Saturday, June 23, 2018

Incredibles 2

♣♣♣♣♣/♣♣♣♣♣

A few months post-Syndrome, the Parr family once again find themselves confronting another super villain. After their failed attempt to stop the Underminer, combined pressure from politicians and the media alike results in a harder time for all superheroes, forcing them to embrace the mundane existence that their alter egos entail. That is bound to change with the arrival of telecommunications tycoon Winston Deavor (Bob Odenkirk), whose vision of a world where supers are back in the limelight is underpinned by reliance on reputation and how it is projected to the world at large. In an effort to bring his perceived future to fruition, he enlists the help of Elastigirl (Holly Hunter) to revamp the image of the everyday hero, documenting her every move with advanced camera technology. Unbeknownst to them, a new threat under the synonym of Screenslaver is just looming in the background, attempting to sabotage their every move in an effort to outlaw supers forever.

The Incredibles came out in 2004. Yes, that was more than a decade ago. Before Iron Man launched what would be the dominance of the superhero genre in modern cinematic history, a family of five already showed us how it was like to fight crime in suits, all while trying to balance their duties with the challenges of family life. A lot has changed since then, and one of the most interesting aspects of the sequel is how animation has developed in the past 14 years. And boy, has it improved A LOT!

Watching the first movie will not just give you a refresher of the chronology of events, but will also provide a sound basis for comparison as far as animation is concerned. From Frozone's icicles to the sparks that a runaway Maglev train emits, you will witness the evolution of animation as a form of storytelling and how it inches closer and closer to approximating real life.

The way liquids are rendered, their viscosity, as well as the characters' hair and how it gradually mimics its movement in real life makes you wonder how far CGI can still go in the next few decades or so. Many reviews have already mentioned this, and not without reason. Suffice it to say that it is a celebration of animation as art with film as its medium.

Pixar has made their mark in developing animated features whose wrapper is just as amazing as its content. Their ability to introduce mature and socially relevant themes and making them palatable to a younger audience has always been a source of inspiration. In Incredibles 2, the prevalent theme is that of family. While the story is set back in the 60's, their depiction of the modern family has never been so timely.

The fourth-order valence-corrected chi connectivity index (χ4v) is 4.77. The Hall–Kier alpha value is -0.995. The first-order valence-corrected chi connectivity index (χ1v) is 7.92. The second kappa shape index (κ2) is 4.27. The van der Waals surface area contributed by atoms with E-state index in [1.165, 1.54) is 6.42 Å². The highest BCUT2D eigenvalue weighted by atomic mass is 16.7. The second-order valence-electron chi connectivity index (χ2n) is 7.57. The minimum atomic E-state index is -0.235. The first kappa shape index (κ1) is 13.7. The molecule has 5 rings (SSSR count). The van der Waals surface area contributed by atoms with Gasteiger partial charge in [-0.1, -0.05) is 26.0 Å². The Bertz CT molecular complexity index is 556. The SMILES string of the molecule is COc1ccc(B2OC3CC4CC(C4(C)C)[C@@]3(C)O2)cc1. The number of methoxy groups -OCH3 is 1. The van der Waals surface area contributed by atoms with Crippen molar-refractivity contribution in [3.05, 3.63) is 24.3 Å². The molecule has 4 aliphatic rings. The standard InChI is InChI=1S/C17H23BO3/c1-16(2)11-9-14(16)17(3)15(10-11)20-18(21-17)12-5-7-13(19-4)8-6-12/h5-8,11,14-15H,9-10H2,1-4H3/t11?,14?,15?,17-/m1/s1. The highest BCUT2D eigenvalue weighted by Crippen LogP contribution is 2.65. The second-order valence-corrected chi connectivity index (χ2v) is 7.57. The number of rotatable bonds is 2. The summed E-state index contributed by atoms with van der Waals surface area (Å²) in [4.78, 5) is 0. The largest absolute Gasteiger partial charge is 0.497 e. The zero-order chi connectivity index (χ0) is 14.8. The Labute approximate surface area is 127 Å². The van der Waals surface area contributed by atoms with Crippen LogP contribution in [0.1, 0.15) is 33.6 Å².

In this sequel we get to witness how the wife suddenly becomes the breadwinner while the husband stays at home to maintain the household. Perhaps totally strange back in the day, such setup is no longer a rarity nowadays, which gives the film extra points for tackling a "non-conventional" family setup that is becoming more and more acceptable as the years go by.

In terms of storyline, there is no great leap forward as far as the plot is concerned. The sequel just picks up right where part one left off in 2004. If anything, it is just a direct continuation of the story with the plot development more or less following the rhythm and style of the original. That might be this film's greatest letdown but to be honest, who cares?

What makes the Incredibles so endearing is the Parr family itself as well as the dynamics among them. And of course, every adorable Jack-Jack appearance just exudes an obligatory ooh and aww from a delighted audience. I could watch his skirmish with that raccoon over and over again and never get bored.

In the end, we can argue that Incredibles 2's stellar record-breaking performance at the box office can be dismissed as capitalizing on induced nostalgia, but let's not be unfair to what the film is trying to accomplish, for its core has always been grounded on what it means to be a family, the highs and the lows. Superpowered or not, that is familiar shared territory that we can all go to, a beautiful reminder of what really matters no matter how crazy one's life becomes.


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